Caballerizas Reales de Cordoba and The Andalusian Horses of Spain
We took the “slow” train from Seville to Córdoba for under €14 and a less than ninety-minute journey through flat, mostly rural countryside, lushly green from the recent rains. We’re not sure why Córdoba hadn’t popped up on our radar well before our last trip to Spain but once we started reading about the city and its history, it rapidly rose to the top of our places-to-go list. Not to say that we don’t usually do a little preparation before traveling to a new place but this time we were unusually prepared with a two-page list of things to see, including a place we’d run across only in passing; described as a “hidden treasure.” Located next to the Alcázar of Córdoba, we could see the Royal Stables (aka the Caballerizas Reales de Córdoba ) from vantage points atop the Alcázar’s walkways along the old walls as well as a lone horse and rider practicing a series of moves in a small arena.
The Caballerizas Reales date from 1570 when King Felipe II, described in many accounts as “a great lover of horses,” commissioned Diego López de Haro y Sotomayor to build the royal stables where he hoped to breed thoroughbred Spanish horses. Not that we’ve visited many stables but we can safely say that these will be among the grandest we’ll ever see and why these stables deserve a place as one of Córdoba’s historic monuments. The stable area is massive, almost cathedral-like in atmosphere, with a long center hallway and horse stalls on either side. Sandstone columns support a cross-vaulted ceiling and numerous, small windows light the space in addition to suspended lanterns. A new stable houses the royal horses while the old stable contains many elegant coaches and conveyances once used by the royals and other elites.
And here in the royal stables, according to a decree by King Felipe II which laid out formalized standards, the pure Spanish thoroughbred, known as the Andalusian horse, was officially documented as a breed. From the very beginning, the horse was incredibly popular among European royalty and became a symbol of the Spanish empire. The horse carried the conquistadores to the New World and its reputation as a prized war horses almost led to the demise of the breed in the Iberian Peninsula when Napoleon invaded Spain in the 1800’s and seized them for his own invasion. Luckily a small herd was sequestered at a monastery in Cartuja near Granada and the breed recovered. Today the Andalusian horses number over 185,000.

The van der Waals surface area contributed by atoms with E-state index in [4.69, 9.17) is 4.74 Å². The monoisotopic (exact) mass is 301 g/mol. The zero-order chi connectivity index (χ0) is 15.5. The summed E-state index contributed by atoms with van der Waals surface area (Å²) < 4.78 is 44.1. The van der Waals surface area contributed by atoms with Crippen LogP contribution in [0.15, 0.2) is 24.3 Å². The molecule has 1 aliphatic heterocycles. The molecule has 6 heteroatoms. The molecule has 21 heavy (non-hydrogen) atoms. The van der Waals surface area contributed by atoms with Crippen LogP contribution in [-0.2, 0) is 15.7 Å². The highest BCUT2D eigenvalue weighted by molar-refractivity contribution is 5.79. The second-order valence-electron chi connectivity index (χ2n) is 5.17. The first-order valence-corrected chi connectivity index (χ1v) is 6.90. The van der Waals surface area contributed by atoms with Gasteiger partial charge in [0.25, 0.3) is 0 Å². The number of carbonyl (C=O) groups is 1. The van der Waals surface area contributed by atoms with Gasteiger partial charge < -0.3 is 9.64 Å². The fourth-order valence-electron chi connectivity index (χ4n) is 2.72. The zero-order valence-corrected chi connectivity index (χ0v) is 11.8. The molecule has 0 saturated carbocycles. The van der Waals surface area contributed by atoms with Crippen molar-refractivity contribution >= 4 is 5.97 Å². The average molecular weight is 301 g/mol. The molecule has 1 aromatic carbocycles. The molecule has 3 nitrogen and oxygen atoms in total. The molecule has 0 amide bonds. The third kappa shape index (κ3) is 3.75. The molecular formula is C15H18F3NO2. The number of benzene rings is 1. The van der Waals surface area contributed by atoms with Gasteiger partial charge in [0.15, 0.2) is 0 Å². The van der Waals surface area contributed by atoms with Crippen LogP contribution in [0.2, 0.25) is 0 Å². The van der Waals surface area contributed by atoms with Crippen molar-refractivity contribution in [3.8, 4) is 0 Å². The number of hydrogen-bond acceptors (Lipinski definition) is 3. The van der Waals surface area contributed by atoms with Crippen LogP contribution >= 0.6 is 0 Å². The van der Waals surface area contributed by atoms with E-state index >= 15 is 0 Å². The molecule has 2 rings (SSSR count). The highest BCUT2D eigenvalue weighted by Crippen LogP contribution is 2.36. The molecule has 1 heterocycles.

Quite by serendipity and even before we visited the stables, the Hostal La Fuente where we stayed told us about the equestrian show, “The Passion and Spirit of the Andalusian Horse.” Purchasing the tickets (a great value at €15 for an hour’s performance) also allowed us to visit the arena during a rehearsal.
The program was a terrific chance to see these magnificent creatures display their intelligence and beauty. Far from knowledgeable about horses in general, we didn’t have to be die-hard horse lovers to be completely captivated by the graceful and magical performance.
For those who wanted to get more show for their money, there were several dances featuring a flamenco dancer and some wonderful Spanish guitar in the background which added to the ambience. For us, the flamenco dancer was extraneous and rather a distraction from the real stars of the show.
We were captivated with the intricate footwork, stylized gaits and beauty of the whole performance. At times, it was almost as though as invisible string could be seen between the rider and horse as they seemed to communicate intuitively. Obviously, the training involves hundreds of hours with a very skilled trainer and/or rider and an incredibly intelligent horse.
Information: The show is every Wednesday, Friday and Saturdays at 20:00 and Sundays beginning at 12:00. Entrance to The Caballerizas Reales is free for visiting, from Tuesday to Saturday during the morning hours from 11:00 to 13:30 and afternoon hours from 16:00 to 20:00.
Special thanks to our friend, Kiki Bridges, who generously shared her photos for our post.
By Anita Oliver and Richard Nash